Diagnosing reactive arthritis is based on the history and physical exam since there is no definitive diagnostic or serologic test to confirm the diagnosis. Patient’s that are HLA-B27 positive have a 50% greater chance of developing reactive arthritis, and are linked to more severe joint abnormalities and recurrence of reactive arthritis 3, 4. It is believed that the HLA-B27 gene amplifies molecular mimicry during infection, and leads to higher levels of inflammation in the joints in the following weeks 5. Reactive arthritis symptoms usually present 2-4 weeks following a bacterial infection 6. This patient had a prior clostridium difficile infection 2 months prior with resolution of symptoms with treatment at that time. The occurrence of C. diff as a cause of reactive arthritis is rare compared to the typical gastrointestinal causes such as salmonella, yersinia, and campylobacter, as only 50 cases of C. diff have been reported since 1976 2, 7. This patient was also being treated for a methicillin-resistant staphylococcus aureus vulvar abscess 2 months prior. There have been a few reported cases of staphylococcus aureus causing reactive arthritis, usually either from bacteremia or toxic shock syndrome 8. Since this patient did have vulvovaginitis, which is a genitourinary infection, then the MRSA vulvar abscess could have also been a trigger to the reactive arthritis as well. Regardless of cause, the treatment for reactive arthritis is supportive care by using non-steroidal anti-inflammatories (NSAIDS) to help with inflammation and pain. Despite treatment, reactive arthritis can re-occur in 25-50% of cases, more so in HLA-B27 positive patients 9.

4. Conclusion

The patient in this case presented with symptoms and physical exam findings consistent with reactive arthritis. Both C. diff and staph aureus infections have been rarely linked to cases of reactive arthritis. Since the C. diff and staph aureus infections occurred around the same time, it is difficult to say which was the definitive trigger to the reactive arthritis. It is important for providers to recognize that atypical genitourinary and gastrointestinal infections, such as staph aureus and C. diff, can lead to reactive arthritis despite being rare. This case report aims to raise awareness that reactive arthritis can occur in elderly females and should be included in the differential diagnosis.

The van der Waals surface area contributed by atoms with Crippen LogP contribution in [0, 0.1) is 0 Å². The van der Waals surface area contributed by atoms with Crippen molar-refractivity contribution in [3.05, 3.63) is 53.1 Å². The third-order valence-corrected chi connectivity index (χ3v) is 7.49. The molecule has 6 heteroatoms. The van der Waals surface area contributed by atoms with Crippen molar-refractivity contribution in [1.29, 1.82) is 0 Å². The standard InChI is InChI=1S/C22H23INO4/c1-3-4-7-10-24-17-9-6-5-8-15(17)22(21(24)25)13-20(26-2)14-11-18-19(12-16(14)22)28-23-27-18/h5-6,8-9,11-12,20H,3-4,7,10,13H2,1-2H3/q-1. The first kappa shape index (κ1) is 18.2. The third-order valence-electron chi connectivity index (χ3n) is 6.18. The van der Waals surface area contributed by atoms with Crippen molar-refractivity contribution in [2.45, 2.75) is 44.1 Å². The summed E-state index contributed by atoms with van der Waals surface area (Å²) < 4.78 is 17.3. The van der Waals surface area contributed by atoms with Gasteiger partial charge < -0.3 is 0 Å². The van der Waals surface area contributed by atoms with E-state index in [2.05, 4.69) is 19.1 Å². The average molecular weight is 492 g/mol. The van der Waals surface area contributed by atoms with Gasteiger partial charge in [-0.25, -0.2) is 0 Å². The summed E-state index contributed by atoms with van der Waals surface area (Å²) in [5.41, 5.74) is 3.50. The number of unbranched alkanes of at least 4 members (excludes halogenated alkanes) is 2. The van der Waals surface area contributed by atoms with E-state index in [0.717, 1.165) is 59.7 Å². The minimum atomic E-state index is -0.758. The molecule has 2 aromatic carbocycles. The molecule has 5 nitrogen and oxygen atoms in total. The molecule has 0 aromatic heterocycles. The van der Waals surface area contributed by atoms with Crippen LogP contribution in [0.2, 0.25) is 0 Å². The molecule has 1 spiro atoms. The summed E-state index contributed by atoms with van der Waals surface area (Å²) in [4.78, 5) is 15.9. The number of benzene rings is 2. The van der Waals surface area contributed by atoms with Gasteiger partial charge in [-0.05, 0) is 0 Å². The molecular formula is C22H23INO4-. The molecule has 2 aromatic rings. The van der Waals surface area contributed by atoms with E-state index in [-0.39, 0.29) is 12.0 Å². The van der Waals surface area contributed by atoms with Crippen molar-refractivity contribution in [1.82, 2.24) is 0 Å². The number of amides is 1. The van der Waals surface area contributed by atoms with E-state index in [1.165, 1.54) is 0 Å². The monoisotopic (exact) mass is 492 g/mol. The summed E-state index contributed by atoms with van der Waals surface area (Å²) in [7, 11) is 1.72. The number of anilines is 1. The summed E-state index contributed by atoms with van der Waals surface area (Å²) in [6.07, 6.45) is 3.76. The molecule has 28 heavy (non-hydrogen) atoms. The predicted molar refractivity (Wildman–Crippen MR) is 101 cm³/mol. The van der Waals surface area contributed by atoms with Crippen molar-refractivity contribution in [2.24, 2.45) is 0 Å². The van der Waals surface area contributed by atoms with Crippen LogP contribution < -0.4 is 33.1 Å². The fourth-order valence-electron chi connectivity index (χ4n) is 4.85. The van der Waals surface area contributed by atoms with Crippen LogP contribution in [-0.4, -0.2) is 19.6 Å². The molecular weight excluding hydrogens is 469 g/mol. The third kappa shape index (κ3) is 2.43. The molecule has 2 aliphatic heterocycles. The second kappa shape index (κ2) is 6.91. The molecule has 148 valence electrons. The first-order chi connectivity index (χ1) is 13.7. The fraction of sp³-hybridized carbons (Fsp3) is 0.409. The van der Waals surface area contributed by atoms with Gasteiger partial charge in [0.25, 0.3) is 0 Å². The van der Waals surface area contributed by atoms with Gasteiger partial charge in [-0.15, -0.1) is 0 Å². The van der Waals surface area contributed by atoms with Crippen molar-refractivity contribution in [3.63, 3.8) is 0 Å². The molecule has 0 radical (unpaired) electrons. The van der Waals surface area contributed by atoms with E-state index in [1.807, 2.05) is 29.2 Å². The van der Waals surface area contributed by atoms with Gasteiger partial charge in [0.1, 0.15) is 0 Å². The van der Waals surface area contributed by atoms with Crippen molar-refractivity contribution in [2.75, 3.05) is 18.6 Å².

References

[1]  Parameswaran P, Lucke M. HLA B27 Syndromes. [Updated 2020 Jul 10]. In: StatPearls [Internet]. Treasure Island (FL): StatPearls Publishing; 2020 Jan-. Available from: https://www.ncbi.nlm.nih.gov/books/NBK551523).
In article      
 
[2]  Cheeti A, Chakraborty RK, Ramphul K: Reactive Arthritis. [Updated 2020 Mar 13]. In. StatPearls [Internet, Treasure Island (FL): StatPearls Publishing; 2020.
In article      
 
[3]  Hamdulay SS, Glynne SJ, Keat A. When is arthritis reactive?. Postgrad Med J. 2006; 82(969): 446-453.
In article      View Article  PubMed
 
[4]  Michela Cappella, Fabrizio Pugliese, Andrea Zucchini, Federico Marchetti, Clostridium difficile Enterocolitis and Reactive Arthritis: A Case Report and Review of the Literature, Case Reports in Pediatrics, vol. 2016, Article ID 1591753, 5 pages, 2016.
In article      View Article  PubMed
 
[5]  Inés Colmegna, Raquel Cuchacovich, Luis R. Espinoza. HLA-B27-Associated Reactive Arthritis: Pathogenetic and Clinical Considerations. Clinical Microbiology Reviews Apr 2004, 17 (2) 348-369.
In article      View Article  PubMed